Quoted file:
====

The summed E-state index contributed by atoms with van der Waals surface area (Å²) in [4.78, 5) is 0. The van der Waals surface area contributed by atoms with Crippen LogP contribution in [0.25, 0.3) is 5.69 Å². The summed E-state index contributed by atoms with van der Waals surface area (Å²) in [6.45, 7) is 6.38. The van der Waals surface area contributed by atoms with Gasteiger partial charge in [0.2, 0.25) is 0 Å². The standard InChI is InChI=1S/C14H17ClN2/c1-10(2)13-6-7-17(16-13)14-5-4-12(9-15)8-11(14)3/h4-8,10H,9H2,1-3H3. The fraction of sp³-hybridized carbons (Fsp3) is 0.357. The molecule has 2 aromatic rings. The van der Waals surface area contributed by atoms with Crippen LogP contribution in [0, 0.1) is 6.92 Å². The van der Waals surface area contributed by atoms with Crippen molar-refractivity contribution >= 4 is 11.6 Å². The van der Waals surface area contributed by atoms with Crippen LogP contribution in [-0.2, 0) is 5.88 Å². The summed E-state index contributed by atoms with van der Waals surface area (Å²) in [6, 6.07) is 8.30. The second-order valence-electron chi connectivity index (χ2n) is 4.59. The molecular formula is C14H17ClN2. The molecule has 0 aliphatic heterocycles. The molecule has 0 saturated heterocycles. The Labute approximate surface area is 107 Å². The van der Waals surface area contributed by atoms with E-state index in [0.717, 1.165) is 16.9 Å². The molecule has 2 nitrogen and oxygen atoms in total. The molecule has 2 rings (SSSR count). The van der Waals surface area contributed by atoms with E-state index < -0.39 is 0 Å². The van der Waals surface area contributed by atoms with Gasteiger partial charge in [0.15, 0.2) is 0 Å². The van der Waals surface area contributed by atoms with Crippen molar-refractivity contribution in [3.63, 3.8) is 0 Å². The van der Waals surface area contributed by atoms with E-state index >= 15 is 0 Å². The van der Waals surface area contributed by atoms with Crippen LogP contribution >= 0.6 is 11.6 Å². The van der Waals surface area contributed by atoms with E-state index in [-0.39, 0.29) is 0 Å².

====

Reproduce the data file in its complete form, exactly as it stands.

The summed E-state index contributed by atoms with van der Waals surface area (Å²) in [4.78, 5) is 0. The van der Waals surface area contributed by atoms with Crippen LogP contribution in [0.25, 0.3) is 5.69 Å². The summed E-state index contributed by atoms with van der Waals surface area (Å²) in [6.45, 7) is 6.38. The van der Waals surface area contributed by atoms with Gasteiger partial charge in [0.2, 0.25) is 0 Å². The standard InChI is InChI=1S/C14H17ClN2/c1-10(2)13-6-7-17(16-13)14-5-4-12(9-15)8-11(14)3/h4-8,10H,9H2,1-3H3. The fraction of sp³-hybridized carbons (Fsp3) is 0.357. The molecule has 2 aromatic rings. The van der Waals surface area contributed by atoms with Crippen LogP contribution in [0, 0.1) is 6.92 Å². The van der Waals surface area contributed by atoms with Crippen molar-refractivity contribution >= 4 is 11.6 Å². The van der Waals surface area contributed by atoms with Crippen LogP contribution in [-0.2, 0) is 5.88 Å². The summed E-state index contributed by atoms with van der Waals surface area (Å²) in [6, 6.07) is 8.30. The second-order valence-electron chi connectivity index (χ2n) is 4.59. The molecular formula is C14H17ClN2. The molecule has 0 aliphatic heterocycles. The molecule has 0 saturated heterocycles. The Labute approximate surface area is 107 Å². The van der Waals surface area contributed by atoms with E-state index in [0.717, 1.165) is 16.9 Å². The molecule has 2 nitrogen and oxygen atoms in total. The molecule has 2 rings (SSSR count). The van der Waals surface area contributed by atoms with E-state index < -0.39 is 0 Å². The van der Waals surface area contributed by atoms with Gasteiger partial charge in [0.15, 0.2) is 0 Å². The van der Waals surface area contributed by atoms with Crippen molar-refractivity contribution in [3.63, 3.8) is 0 Å². The van der Waals surface area contributed by atoms with E-state index >= 15 is 0 Å². The van der Waals surface area contributed by atoms with Crippen LogP contribution >= 0.6 is 11.6 Å². The van der Waals surface area contributed by atoms with E-state index in [-0.39, 0.29) is 0 Å².